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Corner Kitchen: The reflection of a community

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CAN'T MISS THE CRONER KITCHEN on Georgetown's main street, Wentworth Springs Road. The historical building has been everything from bank to a telegraph office, post office, book store, butcher shop, museum, and water company. it has been a restaurant for the past 60 years. Democrat photos by Shelly Thorne

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From page SOS5 | December 31, 2012 | Leave Comment

Georgetown’s history is reflected in its many buildings on Main Street, but success in business does not come from the physical habitation of the proprietor. Success comes from what is created within and the perspective of the community.

Inside the Corner Kitchen, a building that has seen the likes of a banking house, telegraph, post office, book store, butcher shop, museum, and water company since the mid-1800s, Tanya Holliday has carried on a 60-year tradition of keeping customers happy and returning with great food.

Holliday, who just celebrated her fifth year as owner of the longtime eatery, doesn’t really know why people keep coming back to her establishment.

“It’s been here for so long, they know it,” she said. “I’ve heard people say they haven’t been here in years and they’re coming back. Seeing the ‘ladies’ come back is exciting for me.”

A small breakfast and lunch diner in the heart of gold country, the Corner Kitchen seats 25 in less than 500 square feet of space. The kitchen and grill are separated from the diners by a long counter, and a pass-through window allows dishes to be cleaned in another room, reducing some of that familiar clanking noise.

With its early opening hours of 6 a.m. Monday through Saturday, and 7 a.m. on Sunday, working men are a large part of the restaurant’s clientele. Even some of the specialties reflect an industry that once grew the town – logger, trucker and lumberjack, just to name a few.

“I changed a few things when I purchased the business,” said Holliday, who is in partnership with her sister, Peggy Duncan of Sacramento. “We added eggs Benedict, steak and eggs, pork chops and different salads to the menu. We also added the Rueben and some other different sandwiches.”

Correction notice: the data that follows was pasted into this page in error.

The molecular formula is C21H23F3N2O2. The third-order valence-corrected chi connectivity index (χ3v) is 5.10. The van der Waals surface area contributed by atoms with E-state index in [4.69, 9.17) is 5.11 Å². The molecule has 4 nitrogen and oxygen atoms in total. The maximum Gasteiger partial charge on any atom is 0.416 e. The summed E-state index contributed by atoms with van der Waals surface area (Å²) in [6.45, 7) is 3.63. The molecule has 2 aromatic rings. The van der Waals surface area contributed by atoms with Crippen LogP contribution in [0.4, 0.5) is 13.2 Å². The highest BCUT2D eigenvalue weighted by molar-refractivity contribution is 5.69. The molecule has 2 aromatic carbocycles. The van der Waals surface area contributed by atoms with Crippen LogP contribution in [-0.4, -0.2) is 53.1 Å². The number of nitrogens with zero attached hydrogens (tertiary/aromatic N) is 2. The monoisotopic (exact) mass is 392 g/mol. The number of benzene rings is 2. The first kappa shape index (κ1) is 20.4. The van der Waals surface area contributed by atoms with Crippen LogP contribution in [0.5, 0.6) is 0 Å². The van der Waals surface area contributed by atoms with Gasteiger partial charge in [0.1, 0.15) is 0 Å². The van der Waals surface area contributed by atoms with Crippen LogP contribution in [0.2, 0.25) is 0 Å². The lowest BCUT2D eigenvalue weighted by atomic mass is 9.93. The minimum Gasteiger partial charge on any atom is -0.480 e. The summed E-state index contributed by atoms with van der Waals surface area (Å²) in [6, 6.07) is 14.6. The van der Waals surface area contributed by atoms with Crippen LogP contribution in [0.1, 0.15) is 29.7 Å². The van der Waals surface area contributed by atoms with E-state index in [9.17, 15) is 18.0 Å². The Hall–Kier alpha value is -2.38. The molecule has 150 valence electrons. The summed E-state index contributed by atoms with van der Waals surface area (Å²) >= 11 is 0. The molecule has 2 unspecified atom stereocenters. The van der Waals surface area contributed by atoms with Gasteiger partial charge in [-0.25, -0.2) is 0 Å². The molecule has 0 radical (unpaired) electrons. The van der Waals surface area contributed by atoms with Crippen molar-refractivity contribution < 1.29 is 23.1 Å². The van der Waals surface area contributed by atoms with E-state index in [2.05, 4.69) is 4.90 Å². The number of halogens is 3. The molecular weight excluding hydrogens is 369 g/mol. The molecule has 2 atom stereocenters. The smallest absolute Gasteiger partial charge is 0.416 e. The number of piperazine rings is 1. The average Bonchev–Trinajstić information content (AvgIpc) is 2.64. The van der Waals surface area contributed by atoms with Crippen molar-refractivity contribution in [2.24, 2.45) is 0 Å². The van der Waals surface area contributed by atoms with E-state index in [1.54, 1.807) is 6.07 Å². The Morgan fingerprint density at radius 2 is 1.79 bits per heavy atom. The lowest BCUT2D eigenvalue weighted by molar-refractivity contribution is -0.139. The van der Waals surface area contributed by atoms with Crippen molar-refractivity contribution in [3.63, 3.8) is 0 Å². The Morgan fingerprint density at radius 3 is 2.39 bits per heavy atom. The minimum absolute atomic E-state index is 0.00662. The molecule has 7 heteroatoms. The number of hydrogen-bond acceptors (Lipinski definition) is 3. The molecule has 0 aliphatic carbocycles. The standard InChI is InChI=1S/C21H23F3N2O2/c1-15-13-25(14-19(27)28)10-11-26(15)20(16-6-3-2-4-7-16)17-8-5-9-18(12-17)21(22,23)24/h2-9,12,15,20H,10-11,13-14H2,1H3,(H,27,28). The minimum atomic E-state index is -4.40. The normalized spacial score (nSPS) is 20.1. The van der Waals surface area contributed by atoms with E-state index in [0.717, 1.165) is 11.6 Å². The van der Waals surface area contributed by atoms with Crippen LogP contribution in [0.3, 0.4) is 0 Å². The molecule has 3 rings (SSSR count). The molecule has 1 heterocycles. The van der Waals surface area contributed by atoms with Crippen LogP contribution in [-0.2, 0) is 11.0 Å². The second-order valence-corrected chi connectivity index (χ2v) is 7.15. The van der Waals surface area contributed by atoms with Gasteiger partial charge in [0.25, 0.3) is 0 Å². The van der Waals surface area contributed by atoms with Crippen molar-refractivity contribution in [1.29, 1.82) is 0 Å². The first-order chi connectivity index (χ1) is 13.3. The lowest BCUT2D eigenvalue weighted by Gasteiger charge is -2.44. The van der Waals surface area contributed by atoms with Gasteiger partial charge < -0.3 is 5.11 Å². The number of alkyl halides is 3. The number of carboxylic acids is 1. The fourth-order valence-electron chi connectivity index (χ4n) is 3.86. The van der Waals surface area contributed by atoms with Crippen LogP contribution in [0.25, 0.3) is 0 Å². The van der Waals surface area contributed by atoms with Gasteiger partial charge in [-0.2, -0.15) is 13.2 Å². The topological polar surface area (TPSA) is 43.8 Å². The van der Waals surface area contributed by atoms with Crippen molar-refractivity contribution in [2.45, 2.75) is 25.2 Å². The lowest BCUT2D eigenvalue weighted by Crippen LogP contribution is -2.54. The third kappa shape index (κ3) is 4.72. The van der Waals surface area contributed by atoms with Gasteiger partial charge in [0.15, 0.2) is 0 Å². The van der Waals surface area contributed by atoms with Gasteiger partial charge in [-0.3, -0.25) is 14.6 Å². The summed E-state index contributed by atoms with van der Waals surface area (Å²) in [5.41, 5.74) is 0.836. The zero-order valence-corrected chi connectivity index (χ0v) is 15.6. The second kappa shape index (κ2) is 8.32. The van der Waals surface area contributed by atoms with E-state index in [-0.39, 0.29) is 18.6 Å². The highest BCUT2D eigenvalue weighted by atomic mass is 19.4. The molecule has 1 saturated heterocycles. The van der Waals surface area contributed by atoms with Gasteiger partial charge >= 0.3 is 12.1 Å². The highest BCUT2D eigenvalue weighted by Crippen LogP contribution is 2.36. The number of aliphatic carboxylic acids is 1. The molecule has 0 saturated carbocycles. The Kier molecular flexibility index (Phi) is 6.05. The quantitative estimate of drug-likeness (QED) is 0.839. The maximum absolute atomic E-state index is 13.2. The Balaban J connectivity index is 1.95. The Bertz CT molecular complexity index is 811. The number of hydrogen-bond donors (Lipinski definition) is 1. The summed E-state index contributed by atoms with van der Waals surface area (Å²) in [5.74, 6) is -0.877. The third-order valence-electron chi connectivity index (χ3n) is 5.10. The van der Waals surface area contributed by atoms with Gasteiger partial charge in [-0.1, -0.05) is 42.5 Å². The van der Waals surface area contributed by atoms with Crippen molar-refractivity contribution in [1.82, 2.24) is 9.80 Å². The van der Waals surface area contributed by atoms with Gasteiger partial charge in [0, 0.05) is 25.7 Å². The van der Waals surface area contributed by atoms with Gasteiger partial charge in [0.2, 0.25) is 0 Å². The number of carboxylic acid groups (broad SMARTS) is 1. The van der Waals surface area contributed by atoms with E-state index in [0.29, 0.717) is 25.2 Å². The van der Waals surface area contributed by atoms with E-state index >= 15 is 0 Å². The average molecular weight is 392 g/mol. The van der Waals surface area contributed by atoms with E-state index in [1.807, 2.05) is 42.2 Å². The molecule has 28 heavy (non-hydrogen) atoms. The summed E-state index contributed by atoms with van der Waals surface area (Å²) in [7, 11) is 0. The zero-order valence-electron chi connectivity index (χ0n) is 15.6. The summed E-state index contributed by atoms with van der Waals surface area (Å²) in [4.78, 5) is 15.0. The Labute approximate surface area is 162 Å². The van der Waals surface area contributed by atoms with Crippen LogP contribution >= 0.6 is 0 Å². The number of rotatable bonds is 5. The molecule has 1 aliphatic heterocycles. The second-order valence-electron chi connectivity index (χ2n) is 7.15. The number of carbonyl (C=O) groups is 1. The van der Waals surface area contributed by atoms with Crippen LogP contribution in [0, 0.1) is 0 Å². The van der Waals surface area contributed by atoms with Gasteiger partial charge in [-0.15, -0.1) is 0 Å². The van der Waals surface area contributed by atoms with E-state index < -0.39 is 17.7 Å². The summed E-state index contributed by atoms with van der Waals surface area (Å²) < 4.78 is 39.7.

Earlier this year, Holliday hired Helen Kelly, who makes homemade pies. All of the food is made fresh, and on March 18, the day after St. Patrick’s Day, the corned beef hash is made from scratch.

Holliday’s lead chef is her son Linzy Cotham, who was the one that told her about the restaurant being for sale five years ago. She was living in Redding at the time and wanted to leave the growing city.

“I ran a restaurant for Travel Centers of America for 10 years,” said Holliday, who has always been in the food industry. “My son lived in Georgetown and told me to come look at this. I worked corporate and wanted a small town. I also wanted to be close to Linzy.”

With her sister and a daughter also in Sacramento, the location and timing were right for Holliday, whose aunt Sylvia helped her in the business for the first few years.

While the downturn in the economy has definitely had an effect on the Corner Kitchen, Holliday said, “It’s my guests and employees that keep us going.”

Although people are more likely to stop eating breakfast and lunch out when they have less money, Holliday said that most of her clients come to her restaurant for specific foods.

“They know what they like and what they want,” she said. “We have great people; I’m just working giving them food.”

But the food is the reason for the success of this small diner. The consensus from all of the customers spoken to for this article was that the food was the reason for their patronage.

“They make a killer pancake,” said Danny Mainwaring of Placerville who just happened to be having breakfast with his sister Sydney Hess.

“I like the biscuits and gravy,” said Hess of Garden Valley.

“I’ve been eating here since 1985,” said Reggie Gould also of Garden Valley. “I like the food, especially their biscuits and gravy.”

“This is the best place in town,” said Mike Wentz of Georgetown, whose friend Scott Tompkins agreed.

“They’re very accommodating,” said Rocky Awalt of Garden Valley. “They’ll make anything I want.”

His friend Brian Woodard said he likes the hamburgers, but primarily has breakfast these days. “The French toast is very good,” he said.

Holliday’s additional employees at the facility include a second chef, Darien Hughlett, and dishwasher and all-round helper, Samantha Trowbridge. Along with Holliday, her four employees keep a hungry town happy with “Good Eats!” as highlighted on the cover of her menu with illustration by Bob O’Hara. Closing time is 2 p.m. every day, and ordering ahead can be done by calling 333-1630.

“I’d like to thank people for supporting us over the years,” added Holliday.

Rebecca Murphy

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